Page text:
Jim Tressel resigns as Ohio State football coach
The momentum was just too much, the walls were closing in and not even Ohio State's administration could protect him any longer.
So on what should have been a quiet Memorial Day Monday, Ohio State's Jim Tressel announced his resignation as football coach, which is only the beginning to the end of the story.
"After meeting with university officials, we agreed that it is in the best interest of Ohio State that I resign as head football coach," Tressel said in a released statement. The appreciation that Ellen [Tressel's wife] and I have for the Buckeye Nation is immeasurable."
And so was the pain and anguish he caused the university in the last few months.
The football program has been awash in scandal since December, when it was revealed that several star players, including quarterback Terrelle Pryor, had violated NCAA rules by accepting extra benefits from a Columbus tattoo parlor. The players, however, were allowed to play in the Sugar Bowl and had their five-game suspensions deferred to the 2011 season.
The scandal took its most serious turn when it was revealed that Tressel knew about the violations in advance but did not report them to his superiors. That is a violation of NCAA rules.
The school announced March 8 that Tressel would be suspended for two games, but that news conference was staged more as a pep rally in support of Tressel, who was 106-22 in 10 seasons and won the 2002 national title. He was also 9-1 against arch-rival Michigan.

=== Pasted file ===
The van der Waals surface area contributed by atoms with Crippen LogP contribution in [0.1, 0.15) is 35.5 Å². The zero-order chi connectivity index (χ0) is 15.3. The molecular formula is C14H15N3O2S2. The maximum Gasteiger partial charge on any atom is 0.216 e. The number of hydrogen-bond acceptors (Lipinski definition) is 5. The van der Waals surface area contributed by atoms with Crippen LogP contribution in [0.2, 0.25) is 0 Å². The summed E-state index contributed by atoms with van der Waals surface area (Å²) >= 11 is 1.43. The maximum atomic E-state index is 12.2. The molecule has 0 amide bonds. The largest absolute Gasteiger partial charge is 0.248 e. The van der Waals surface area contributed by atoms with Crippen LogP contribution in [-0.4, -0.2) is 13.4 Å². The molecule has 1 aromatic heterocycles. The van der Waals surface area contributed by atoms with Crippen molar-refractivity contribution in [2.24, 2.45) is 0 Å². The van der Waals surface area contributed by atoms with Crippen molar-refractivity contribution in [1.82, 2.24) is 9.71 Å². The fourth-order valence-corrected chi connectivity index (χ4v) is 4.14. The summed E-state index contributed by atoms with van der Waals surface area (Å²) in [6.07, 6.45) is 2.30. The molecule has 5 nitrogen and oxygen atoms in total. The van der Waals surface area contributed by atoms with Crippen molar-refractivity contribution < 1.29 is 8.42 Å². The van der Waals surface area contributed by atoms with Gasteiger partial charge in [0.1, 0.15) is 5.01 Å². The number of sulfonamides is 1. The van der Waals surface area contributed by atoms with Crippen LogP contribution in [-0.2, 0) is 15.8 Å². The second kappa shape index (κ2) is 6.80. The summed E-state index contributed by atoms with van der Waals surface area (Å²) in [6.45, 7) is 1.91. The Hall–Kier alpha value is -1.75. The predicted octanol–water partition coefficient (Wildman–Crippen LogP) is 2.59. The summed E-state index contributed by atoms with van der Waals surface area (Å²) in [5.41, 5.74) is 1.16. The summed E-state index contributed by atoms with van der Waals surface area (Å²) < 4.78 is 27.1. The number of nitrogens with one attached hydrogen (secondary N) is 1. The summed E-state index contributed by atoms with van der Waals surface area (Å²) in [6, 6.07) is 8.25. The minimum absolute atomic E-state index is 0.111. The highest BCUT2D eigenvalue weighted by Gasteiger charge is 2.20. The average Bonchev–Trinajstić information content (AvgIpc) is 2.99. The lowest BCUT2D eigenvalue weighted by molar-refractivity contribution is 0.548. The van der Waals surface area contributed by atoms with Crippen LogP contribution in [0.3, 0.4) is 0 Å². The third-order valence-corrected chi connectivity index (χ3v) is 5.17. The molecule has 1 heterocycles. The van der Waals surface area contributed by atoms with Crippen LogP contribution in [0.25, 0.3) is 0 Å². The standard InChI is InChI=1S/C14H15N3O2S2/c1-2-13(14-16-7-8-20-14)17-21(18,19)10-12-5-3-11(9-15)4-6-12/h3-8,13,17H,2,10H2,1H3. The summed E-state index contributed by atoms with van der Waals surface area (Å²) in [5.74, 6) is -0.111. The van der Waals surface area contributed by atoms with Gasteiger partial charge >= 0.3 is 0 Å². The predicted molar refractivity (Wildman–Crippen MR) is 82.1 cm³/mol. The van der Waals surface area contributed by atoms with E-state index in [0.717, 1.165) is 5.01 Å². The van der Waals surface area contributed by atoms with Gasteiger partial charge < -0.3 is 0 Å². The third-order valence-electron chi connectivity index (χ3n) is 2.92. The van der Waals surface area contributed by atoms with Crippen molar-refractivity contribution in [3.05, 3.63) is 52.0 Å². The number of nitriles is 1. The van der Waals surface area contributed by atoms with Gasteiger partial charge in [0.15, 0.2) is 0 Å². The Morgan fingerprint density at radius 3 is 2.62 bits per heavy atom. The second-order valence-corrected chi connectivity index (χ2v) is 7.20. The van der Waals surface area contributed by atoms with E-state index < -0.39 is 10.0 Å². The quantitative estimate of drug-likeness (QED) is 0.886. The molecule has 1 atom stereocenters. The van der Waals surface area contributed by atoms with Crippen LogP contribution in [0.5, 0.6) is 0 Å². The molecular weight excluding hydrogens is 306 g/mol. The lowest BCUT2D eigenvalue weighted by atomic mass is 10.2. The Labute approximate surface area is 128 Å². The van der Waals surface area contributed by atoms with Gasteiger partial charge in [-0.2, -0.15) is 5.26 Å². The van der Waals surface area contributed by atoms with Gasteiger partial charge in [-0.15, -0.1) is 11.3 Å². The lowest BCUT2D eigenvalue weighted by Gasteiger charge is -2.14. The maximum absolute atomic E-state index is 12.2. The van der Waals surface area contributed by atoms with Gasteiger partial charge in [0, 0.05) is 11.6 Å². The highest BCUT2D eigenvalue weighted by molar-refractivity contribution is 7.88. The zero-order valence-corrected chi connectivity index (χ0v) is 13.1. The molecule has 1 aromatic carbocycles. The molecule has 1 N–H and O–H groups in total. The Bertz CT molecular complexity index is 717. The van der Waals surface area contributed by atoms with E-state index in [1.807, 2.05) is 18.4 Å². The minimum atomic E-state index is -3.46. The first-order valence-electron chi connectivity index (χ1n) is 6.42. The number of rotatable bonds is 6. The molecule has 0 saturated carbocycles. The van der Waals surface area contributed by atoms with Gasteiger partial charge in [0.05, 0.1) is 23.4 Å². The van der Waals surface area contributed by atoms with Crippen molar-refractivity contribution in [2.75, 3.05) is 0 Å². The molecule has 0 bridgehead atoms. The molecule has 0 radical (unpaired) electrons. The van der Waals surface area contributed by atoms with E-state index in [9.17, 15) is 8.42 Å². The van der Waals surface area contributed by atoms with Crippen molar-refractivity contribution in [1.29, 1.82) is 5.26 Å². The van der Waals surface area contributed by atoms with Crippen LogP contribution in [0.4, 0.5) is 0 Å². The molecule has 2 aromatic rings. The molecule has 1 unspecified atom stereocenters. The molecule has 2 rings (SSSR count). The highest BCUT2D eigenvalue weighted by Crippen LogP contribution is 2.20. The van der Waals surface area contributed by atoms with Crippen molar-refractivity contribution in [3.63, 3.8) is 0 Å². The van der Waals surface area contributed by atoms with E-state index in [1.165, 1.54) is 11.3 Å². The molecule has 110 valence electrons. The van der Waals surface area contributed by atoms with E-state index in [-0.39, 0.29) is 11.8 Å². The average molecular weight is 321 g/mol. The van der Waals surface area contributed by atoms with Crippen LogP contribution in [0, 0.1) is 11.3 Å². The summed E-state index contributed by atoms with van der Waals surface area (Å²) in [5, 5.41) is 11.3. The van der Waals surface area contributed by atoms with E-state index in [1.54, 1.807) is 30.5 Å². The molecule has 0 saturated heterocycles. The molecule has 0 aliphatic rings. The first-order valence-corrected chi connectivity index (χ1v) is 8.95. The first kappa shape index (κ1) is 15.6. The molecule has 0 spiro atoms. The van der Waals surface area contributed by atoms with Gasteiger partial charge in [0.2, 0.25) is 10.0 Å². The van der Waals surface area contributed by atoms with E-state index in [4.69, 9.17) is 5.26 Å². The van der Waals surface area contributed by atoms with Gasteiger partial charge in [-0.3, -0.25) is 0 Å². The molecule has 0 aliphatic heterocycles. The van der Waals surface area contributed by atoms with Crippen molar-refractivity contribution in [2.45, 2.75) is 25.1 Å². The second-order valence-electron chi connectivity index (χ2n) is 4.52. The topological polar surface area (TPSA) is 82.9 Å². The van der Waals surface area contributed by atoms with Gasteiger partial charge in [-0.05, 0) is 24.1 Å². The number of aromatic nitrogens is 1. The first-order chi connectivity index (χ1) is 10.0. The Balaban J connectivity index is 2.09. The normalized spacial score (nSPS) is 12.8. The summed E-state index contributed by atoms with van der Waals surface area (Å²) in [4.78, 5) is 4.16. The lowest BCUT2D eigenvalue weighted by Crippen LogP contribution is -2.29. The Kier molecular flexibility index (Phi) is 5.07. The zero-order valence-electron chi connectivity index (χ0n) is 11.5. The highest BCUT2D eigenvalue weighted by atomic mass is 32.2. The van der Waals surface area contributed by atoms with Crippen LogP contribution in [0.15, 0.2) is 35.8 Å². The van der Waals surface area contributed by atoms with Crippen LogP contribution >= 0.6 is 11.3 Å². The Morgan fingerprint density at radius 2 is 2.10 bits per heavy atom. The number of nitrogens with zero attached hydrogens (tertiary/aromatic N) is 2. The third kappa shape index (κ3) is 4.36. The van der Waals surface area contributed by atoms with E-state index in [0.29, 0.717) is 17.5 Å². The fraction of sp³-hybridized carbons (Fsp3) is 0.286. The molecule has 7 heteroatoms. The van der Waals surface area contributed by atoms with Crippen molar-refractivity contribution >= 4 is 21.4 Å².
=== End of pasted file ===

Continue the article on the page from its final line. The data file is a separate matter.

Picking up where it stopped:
Asked then if Tressel's job was in jeopardy, Ohio State President Gordon Gee said, "Are you kidding? I just hope the coach doesn't dismiss me."
Tressel, facing increasing national outrage, ultimately agreed to a five-game suspension, but even that couldn't stop the avalanche of allegations.
As late as two weeks ago, though, Ohio State Athletic Director Gene Smith gave Tressel a vote of confidence at the Big Ten's annual spring meetings.
On Monday, Gee accepted Tressel's resignation.
"In consultation with the senior leadership of the Board of Trustees, I have been actively reviewing matters attendant to our football program, and I have accepted coach Tressel's resignation," Gee said in a statement. "The university's enduring public purposes and its tradition of excellence continue to guide our actions."
The school announced that assistant coach Luke Fickell will serve as interim head coach for the 2011-12 season. During that time, the school will search for a permanent successor for Tressel.
Some of the possibilities might include Ohio native and former Florida coach Urban Meyer, who led the Gators to two national titles before resigning last year. Former Tampa Bay coach and current ESPN analyst Jon Gruden, Nebraska coach Bo Pelini and Oklahoma's Bob Stoops are also Ohio natives.
It remains to be seen what additional sanctions the school might receive from an ongoing NCAA investigation. Tressel had been scheduled to meet with NCAA officials in August.
-- Chris Dufresne
Photo: Jim Tressel. Credit: Matthew Stockman / Getty Images